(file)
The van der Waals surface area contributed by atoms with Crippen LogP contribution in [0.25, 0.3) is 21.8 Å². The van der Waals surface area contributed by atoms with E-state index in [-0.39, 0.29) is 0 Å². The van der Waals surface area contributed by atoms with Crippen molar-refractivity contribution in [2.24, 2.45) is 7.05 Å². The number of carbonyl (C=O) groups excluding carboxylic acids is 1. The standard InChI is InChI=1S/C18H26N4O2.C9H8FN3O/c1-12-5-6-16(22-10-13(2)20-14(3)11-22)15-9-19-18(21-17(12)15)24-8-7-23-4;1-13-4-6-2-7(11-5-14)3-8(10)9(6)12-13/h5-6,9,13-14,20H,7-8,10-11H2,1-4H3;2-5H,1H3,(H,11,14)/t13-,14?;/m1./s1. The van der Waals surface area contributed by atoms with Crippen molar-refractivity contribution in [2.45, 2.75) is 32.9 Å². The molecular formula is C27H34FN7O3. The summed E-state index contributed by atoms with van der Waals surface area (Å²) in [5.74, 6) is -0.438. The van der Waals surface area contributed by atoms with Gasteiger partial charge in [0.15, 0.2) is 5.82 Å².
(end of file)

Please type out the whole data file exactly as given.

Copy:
The van der Waals surface area contributed by atoms with Crippen LogP contribution in [0.25, 0.3) is 21.8 Å². The van der Waals surface area contributed by atoms with E-state index in [-0.39, 0.29) is 0 Å². The van der Waals surface area contributed by atoms with Crippen molar-refractivity contribution in [2.24, 2.45) is 7.05 Å². The number of carbonyl (C=O) groups excluding carboxylic acids is 1. The standard InChI is InChI=1S/C18H26N4O2.C9H8FN3O/c1-12-5-6-16(22-10-13(2)20-14(3)11-22)15-9-19-18(21-17(12)15)24-8-7-23-4;1-13-4-6-2-7(11-5-14)3-8(10)9(6)12-13/h5-6,9,13-14,20H,7-8,10-11H2,1-4H3;2-5H,1H3,(H,11,14)/t13-,14?;/m1./s1. The van der Waals surface area contributed by atoms with Crippen molar-refractivity contribution in [2.45, 2.75) is 32.9 Å². The molecular formula is C27H34FN7O3. The summed E-state index contributed by atoms with van der Waals surface area (Å²) in [5.74, 6) is -0.438. The van der Waals surface area contributed by atoms with Gasteiger partial charge in [0.15, 0.2) is 5.82 Å².